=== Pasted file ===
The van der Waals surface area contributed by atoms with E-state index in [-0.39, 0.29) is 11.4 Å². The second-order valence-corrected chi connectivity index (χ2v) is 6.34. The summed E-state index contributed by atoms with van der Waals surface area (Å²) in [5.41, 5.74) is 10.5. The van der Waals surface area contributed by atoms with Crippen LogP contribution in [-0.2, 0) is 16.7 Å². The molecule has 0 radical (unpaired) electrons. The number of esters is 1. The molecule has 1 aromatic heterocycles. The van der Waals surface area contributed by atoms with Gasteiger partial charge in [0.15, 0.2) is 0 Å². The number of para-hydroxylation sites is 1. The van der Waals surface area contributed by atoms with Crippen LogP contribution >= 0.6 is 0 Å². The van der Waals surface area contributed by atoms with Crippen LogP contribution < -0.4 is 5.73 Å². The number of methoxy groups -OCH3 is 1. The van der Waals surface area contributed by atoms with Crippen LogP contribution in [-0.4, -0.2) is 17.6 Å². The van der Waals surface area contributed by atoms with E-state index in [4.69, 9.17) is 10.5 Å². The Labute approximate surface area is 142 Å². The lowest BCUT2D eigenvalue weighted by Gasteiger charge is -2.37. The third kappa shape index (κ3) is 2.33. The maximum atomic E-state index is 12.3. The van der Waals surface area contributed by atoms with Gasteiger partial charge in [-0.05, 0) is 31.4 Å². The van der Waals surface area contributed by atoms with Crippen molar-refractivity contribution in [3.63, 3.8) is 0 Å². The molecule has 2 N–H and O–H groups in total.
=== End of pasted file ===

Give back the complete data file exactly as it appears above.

The van der Waals surface area contributed by atoms with E-state index in [-0.39, 0.29) is 11.4 Å². The second-order valence-corrected chi connectivity index (χ2v) is 6.34. The summed E-state index contributed by atoms with van der Waals surface area (Å²) in [5.41, 5.74) is 10.5. The van der Waals surface area contributed by atoms with Crippen LogP contribution in [-0.2, 0) is 16.7 Å². The molecule has 0 radical (unpaired) electrons. The number of esters is 1. The molecule has 1 aromatic heterocycles. The van der Waals surface area contributed by atoms with Gasteiger partial charge in [0.15, 0.2) is 0 Å². The number of para-hydroxylation sites is 1. The van der Waals surface area contributed by atoms with Crippen LogP contribution >= 0.6 is 0 Å². The van der Waals surface area contributed by atoms with Crippen LogP contribution < -0.4 is 5.73 Å². The number of methoxy groups -OCH3 is 1. The van der Waals surface area contributed by atoms with Crippen LogP contribution in [-0.4, -0.2) is 17.6 Å². The van der Waals surface area contributed by atoms with E-state index in [4.69, 9.17) is 10.5 Å². The Labute approximate surface area is 142 Å². The lowest BCUT2D eigenvalue weighted by Gasteiger charge is -2.37. The third kappa shape index (κ3) is 2.33. The maximum atomic E-state index is 12.3. The van der Waals surface area contributed by atoms with Gasteiger partial charge in [-0.05, 0) is 31.4 Å². The van der Waals surface area contributed by atoms with Crippen molar-refractivity contribution in [3.63, 3.8) is 0 Å². The molecule has 2 N–H and O–H groups in total.